"With an iPhD you essentially have double the fun"

Jeremy Wong working at an anaerobic gas tight chamber, where he gros bacterial biofilms © J. Wong 2021 EPFL

Jeremy Wong working at an anaerobic gas tight chamber, where he gros bacterial biofilms © J. Wong 2021 EPFL

Jeremy Wong is a third-year iPhD student with the labs of Professors Alexandre Persat and Tom Ian Battin, respectively at EPFL’s School of Life Sciences (SV) and Architecture, Civil and Environmental Engineering (ENAC). Hailing from Canada and with his roots in Hong Kong, Wong has made his way into biology after a bachelor’s degree in chemistry.

If you are passing by the third floor of the AI building at 7 am and hear violin strings, there is a high chance Jeremy is at work. Jeremy Wong is a third-year iPhD student working between the labs of Professors Tom Ian Battin and Alexandre Persat. As an SV-ENAC interdisciplinary student, Jeremy wears multiple hats of creativity every day, something that he believes connects everything he does.

The beginnings of chemistry and the color connection

As a child, Jeremy loved to paint and always wondered where paint colors came from. “I always asked my grandparents, ‘Why the sky is blue? Why does it change color at night?’” he says. “I was always interested in what things are made of. That is where my interest in chemistry began.” That interest led Jeremy to pursue a four-year bachelor’s in chemistry at the University of Toronto, during which he carried out several summer projects, including a two-month project at EPFL. In his various research stints the connection was color – from studying metalloenzymes and spectroscopy to now using fluorescent proteins in his PhD for assessing the growth of bacterial biofilms.

Rendezvous with biology

After his bachelor’s, Jeremy took a plunge into a PhD to expand all the chemistry knowledge that he had gathered by working in Canada and Europe. At this juncture he wanted to understand how living systems such as bacteria work. However, transitioning from chemistry to biology was not as easy as he had hoped. “While I was accepted at several universities for PhDs in chemistry, none of the biology departments wanted to take me on, as I didn’t have direct biology experience. They all said, ‘you are just a chemist’,” he recollects.

But EPFL was different. It was the openness of EPFL to accept me despite my zero experience in biology that brought me where I am today

Jeremy Wong, PhD student

And thus began his iPhD at EPFL.

In a nutshell: understanding chemical communication in bacterial colonies

Spanning microbiology, chemistry, and ecology, Jeremy’s project is truly interdisciplinary. Simply put, “in society there are different people, some who are selfless and others selfish. Selfless people are more liked by others and make bigger communities. Similarly, in the bacterial world there are bacteria who share the metabolites they take and those who keep the metabolites to themselves. As a bacterium, if you share metabolites, you survive better. Chemical sharing and social communication are what lead to communities and colonies. It is these communities, their composition and dynamics that I am studying.” How bacteria grow in the presence or absence of communication not only has microbiology implications for the gut microbiota (Persat’s lab) but also long-term applications for ecology (Battin’s lab), e.g. how biofilms from streams, mountains, and rocks self-organize. Jeremy’s project uses a blend of techniques from microfluidics and mass spectrometry to microscopy and image analysis. EPFL, with its diverse facilities and interdisciplinary ecosystem, is a perfect place for this work. “There’s always someone here who knows how to do something that you want to do,” says Jeremy. “And if there’s anything missing, collaborating across other universities is so easy. For instance, I routinely do glycan analysis and HPLC at ETH Zurich.”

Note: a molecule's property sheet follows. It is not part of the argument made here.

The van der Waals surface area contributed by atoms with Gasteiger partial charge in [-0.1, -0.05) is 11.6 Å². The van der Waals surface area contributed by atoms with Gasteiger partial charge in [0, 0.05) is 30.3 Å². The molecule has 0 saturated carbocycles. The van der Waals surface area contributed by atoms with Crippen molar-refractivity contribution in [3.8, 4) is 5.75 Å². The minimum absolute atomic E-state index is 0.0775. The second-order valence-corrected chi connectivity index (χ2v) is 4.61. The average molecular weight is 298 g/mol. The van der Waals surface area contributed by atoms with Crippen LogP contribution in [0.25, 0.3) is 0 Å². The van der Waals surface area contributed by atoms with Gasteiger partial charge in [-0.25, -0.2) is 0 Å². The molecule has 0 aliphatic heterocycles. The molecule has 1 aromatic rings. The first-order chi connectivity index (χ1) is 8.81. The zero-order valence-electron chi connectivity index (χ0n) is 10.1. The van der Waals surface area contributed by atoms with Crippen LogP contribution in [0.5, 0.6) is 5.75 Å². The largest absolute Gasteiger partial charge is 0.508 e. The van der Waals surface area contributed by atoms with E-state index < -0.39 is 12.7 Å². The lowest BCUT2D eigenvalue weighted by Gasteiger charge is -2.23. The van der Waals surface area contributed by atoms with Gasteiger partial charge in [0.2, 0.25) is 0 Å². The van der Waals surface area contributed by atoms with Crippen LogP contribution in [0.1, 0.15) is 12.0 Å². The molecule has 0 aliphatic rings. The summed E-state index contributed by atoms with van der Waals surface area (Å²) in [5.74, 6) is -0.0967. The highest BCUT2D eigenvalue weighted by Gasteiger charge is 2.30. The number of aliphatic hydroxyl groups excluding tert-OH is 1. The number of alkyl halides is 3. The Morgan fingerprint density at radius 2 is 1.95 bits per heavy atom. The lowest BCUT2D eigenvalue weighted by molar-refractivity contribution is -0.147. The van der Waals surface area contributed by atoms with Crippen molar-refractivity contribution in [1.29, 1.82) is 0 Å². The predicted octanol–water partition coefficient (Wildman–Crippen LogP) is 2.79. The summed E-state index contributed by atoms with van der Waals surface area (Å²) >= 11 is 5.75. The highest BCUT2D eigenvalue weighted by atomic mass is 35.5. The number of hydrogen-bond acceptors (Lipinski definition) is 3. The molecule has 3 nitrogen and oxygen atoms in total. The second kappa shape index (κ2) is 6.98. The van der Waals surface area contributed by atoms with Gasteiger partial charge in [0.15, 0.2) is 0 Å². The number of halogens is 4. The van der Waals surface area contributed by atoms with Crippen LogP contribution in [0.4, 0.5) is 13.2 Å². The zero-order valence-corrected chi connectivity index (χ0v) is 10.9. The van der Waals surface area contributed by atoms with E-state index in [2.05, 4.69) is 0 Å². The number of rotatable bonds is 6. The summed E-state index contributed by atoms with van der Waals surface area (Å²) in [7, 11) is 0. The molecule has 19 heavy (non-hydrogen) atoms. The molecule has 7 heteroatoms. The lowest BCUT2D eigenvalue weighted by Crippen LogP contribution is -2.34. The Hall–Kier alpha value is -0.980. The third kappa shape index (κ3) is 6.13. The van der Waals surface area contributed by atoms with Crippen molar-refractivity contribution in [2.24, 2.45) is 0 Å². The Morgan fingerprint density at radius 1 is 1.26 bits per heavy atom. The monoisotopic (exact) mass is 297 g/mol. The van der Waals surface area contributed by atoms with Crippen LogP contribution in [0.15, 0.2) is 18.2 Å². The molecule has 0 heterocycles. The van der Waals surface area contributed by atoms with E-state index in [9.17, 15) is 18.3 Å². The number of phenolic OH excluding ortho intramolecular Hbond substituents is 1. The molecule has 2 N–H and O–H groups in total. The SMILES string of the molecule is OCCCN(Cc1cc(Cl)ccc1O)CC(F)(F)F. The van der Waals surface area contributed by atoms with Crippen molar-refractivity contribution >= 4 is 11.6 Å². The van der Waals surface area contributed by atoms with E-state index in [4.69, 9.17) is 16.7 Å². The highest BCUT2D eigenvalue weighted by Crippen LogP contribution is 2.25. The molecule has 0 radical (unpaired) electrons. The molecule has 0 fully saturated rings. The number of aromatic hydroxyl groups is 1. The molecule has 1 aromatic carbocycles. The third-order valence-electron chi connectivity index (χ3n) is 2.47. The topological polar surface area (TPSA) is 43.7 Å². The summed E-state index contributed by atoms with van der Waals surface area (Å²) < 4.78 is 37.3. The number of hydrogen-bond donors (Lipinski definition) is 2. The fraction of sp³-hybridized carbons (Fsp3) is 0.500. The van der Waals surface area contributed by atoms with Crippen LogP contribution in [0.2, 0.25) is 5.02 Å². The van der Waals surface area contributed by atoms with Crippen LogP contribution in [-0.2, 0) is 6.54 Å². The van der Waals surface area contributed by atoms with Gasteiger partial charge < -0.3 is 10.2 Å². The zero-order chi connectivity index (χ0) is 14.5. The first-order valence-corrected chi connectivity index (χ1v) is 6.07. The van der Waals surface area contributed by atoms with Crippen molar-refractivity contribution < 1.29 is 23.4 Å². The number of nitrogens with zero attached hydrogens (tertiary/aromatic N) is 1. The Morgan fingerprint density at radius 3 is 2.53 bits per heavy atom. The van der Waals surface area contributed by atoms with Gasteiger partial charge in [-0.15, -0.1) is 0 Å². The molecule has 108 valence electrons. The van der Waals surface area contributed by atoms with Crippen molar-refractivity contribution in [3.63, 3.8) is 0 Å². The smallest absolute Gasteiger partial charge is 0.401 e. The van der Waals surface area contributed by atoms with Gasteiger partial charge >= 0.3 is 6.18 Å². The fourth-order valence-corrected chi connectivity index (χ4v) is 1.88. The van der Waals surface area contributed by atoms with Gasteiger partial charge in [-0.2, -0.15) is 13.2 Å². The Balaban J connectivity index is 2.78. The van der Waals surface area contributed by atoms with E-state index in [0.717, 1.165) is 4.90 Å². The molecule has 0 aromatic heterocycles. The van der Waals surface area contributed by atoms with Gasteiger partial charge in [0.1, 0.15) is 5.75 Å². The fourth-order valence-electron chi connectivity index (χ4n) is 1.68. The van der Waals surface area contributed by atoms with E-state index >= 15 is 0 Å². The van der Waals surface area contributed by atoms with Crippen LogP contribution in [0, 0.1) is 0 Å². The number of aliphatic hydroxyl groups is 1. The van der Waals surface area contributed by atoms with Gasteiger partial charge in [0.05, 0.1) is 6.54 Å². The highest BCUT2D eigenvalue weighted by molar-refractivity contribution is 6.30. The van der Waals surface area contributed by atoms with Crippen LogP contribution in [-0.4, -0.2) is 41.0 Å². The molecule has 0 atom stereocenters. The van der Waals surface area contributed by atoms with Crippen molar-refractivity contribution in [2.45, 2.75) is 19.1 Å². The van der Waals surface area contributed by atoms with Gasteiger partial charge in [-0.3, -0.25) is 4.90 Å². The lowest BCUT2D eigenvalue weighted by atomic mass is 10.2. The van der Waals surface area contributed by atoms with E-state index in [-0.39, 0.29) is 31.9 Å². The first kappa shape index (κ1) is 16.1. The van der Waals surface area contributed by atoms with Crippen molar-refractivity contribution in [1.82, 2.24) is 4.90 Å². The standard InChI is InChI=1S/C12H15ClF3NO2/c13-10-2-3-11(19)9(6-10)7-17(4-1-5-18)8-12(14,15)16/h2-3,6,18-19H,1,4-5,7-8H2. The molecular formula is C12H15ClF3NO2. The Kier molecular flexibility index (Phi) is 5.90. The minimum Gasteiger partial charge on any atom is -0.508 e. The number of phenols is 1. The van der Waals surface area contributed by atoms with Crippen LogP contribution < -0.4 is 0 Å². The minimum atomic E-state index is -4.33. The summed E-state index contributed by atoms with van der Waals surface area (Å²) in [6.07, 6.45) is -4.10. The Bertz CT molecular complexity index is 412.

Double the learning, double the fun

The iPhD program is one of a kind. “The projects are challenging in the beginning as you need to know backgrounds from different fields, but once you get through the initial hurdles, you learn much more than in a traditional PhD. In the end the knowledge (from these different fields) is yours. Every day you meet double the number of people, present to double the kind of audience, attend twice the type of conferences, essentially have double the fun,” Jeremy laughs. “If you are creative and like to think about new things, this program is totally for you.”

The music of PhD

Music has deeply influenced Jeremy’s science – from how to deal with stress to how to organize time. “PhD is like a piece of concerto,” he says. “There is fast movement when a brilliant idea pops up, then a slow movement of overcoming various experimental obstacles, and then a fast movement again once you get past the obstacles. But the music goes on.”

Author: Priyamvada Chugh

Source: People